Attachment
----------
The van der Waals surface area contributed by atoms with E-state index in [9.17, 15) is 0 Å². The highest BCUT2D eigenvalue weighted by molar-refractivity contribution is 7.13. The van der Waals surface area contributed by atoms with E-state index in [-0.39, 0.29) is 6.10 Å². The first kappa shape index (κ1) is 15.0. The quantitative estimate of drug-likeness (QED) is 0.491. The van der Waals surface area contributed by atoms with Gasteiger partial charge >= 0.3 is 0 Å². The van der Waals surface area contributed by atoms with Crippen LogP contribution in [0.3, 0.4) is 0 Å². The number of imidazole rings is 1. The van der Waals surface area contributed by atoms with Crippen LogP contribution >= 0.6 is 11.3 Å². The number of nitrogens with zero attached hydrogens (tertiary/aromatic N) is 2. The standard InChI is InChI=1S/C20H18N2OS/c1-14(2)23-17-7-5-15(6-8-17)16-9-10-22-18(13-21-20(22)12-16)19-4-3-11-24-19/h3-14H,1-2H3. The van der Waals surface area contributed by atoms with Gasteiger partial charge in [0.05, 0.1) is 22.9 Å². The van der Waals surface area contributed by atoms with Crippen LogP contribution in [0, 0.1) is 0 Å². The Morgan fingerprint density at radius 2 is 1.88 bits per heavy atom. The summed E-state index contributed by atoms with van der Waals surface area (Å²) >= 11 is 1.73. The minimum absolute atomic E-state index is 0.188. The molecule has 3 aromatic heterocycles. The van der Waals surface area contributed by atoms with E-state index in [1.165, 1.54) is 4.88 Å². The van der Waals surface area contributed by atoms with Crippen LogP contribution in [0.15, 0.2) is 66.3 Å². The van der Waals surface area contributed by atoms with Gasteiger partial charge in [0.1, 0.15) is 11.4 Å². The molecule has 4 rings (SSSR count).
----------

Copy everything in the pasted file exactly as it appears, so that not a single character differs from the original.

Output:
The van der Waals surface area contributed by atoms with E-state index in [9.17, 15) is 0 Å². The highest BCUT2D eigenvalue weighted by molar-refractivity contribution is 7.13. The van der Waals surface area contributed by atoms with E-state index in [-0.39, 0.29) is 6.10 Å². The first kappa shape index (κ1) is 15.0. The quantitative estimate of drug-likeness (QED) is 0.491. The van der Waals surface area contributed by atoms with Gasteiger partial charge >= 0.3 is 0 Å². The van der Waals surface area contributed by atoms with Crippen LogP contribution in [0.3, 0.4) is 0 Å². The number of imidazole rings is 1. The van der Waals surface area contributed by atoms with Crippen LogP contribution >= 0.6 is 11.3 Å². The number of nitrogens with zero attached hydrogens (tertiary/aromatic N) is 2. The standard InChI is InChI=1S/C20H18N2OS/c1-14(2)23-17-7-5-15(6-8-17)16-9-10-22-18(13-21-20(22)12-16)19-4-3-11-24-19/h3-14H,1-2H3. The van der Waals surface area contributed by atoms with Gasteiger partial charge in [0.05, 0.1) is 22.9 Å². The van der Waals surface area contributed by atoms with Crippen LogP contribution in [0, 0.1) is 0 Å². The Morgan fingerprint density at radius 2 is 1.88 bits per heavy atom. The summed E-state index contributed by atoms with van der Waals surface area (Å²) >= 11 is 1.73. The minimum absolute atomic E-state index is 0.188. The molecule has 3 aromatic heterocycles. The van der Waals surface area contributed by atoms with E-state index in [1.165, 1.54) is 4.88 Å². The van der Waals surface area contributed by atoms with Crippen LogP contribution in [0.15, 0.2) is 66.3 Å². The van der Waals surface area contributed by atoms with Gasteiger partial charge in [0.1, 0.15) is 11.4 Å². The molecule has 4 rings (SSSR count).